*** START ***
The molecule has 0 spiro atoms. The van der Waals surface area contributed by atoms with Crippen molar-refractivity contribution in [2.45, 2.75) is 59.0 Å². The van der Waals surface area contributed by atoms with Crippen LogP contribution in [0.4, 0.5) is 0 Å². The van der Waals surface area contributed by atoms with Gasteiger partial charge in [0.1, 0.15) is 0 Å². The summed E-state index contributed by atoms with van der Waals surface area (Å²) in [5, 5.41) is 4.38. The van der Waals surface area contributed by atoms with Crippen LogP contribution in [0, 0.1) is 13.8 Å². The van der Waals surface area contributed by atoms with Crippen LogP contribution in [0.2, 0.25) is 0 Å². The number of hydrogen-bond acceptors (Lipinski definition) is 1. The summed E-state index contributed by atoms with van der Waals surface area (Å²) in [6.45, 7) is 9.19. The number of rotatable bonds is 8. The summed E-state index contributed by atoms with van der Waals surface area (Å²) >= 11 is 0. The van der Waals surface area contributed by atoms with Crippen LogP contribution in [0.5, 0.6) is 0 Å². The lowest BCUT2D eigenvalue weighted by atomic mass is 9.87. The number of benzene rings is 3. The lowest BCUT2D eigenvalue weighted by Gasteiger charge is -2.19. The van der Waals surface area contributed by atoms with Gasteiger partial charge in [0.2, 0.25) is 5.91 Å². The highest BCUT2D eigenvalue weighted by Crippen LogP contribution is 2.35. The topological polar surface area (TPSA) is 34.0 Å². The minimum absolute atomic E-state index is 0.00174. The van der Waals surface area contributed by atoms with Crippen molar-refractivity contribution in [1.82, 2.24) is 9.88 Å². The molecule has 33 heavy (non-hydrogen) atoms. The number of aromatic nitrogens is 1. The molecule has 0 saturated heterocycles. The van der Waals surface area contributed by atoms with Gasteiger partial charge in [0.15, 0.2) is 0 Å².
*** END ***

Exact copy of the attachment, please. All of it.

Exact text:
The molecule has 0 spiro atoms. The van der Waals surface area contributed by atoms with Crippen molar-refractivity contribution in [2.45, 2.75) is 59.0 Å². The van der Waals surface area contributed by atoms with Crippen LogP contribution in [0.4, 0.5) is 0 Å². The van der Waals surface area contributed by atoms with Gasteiger partial charge in [0.1, 0.15) is 0 Å². The summed E-state index contributed by atoms with van der Waals surface area (Å²) in [5, 5.41) is 4.38. The van der Waals surface area contributed by atoms with Crippen LogP contribution in [0, 0.1) is 13.8 Å². The van der Waals surface area contributed by atoms with Crippen LogP contribution in [0.2, 0.25) is 0 Å². The number of hydrogen-bond acceptors (Lipinski definition) is 1. The summed E-state index contributed by atoms with van der Waals surface area (Å²) in [6.45, 7) is 9.19. The number of rotatable bonds is 8. The summed E-state index contributed by atoms with van der Waals surface area (Å²) >= 11 is 0. The van der Waals surface area contributed by atoms with Crippen LogP contribution in [0.5, 0.6) is 0 Å². The lowest BCUT2D eigenvalue weighted by atomic mass is 9.87. The number of benzene rings is 3. The lowest BCUT2D eigenvalue weighted by Gasteiger charge is -2.19. The van der Waals surface area contributed by atoms with Gasteiger partial charge in [0.2, 0.25) is 5.91 Å². The highest BCUT2D eigenvalue weighted by Crippen LogP contribution is 2.35. The topological polar surface area (TPSA) is 34.0 Å². The minimum absolute atomic E-state index is 0.00174. The van der Waals surface area contributed by atoms with Crippen molar-refractivity contribution in [1.82, 2.24) is 9.88 Å². The molecule has 33 heavy (non-hydrogen) atoms. The number of aromatic nitrogens is 1. The molecule has 0 saturated heterocycles. The van der Waals surface area contributed by atoms with Gasteiger partial charge in [0.15, 0.2) is 0 Å².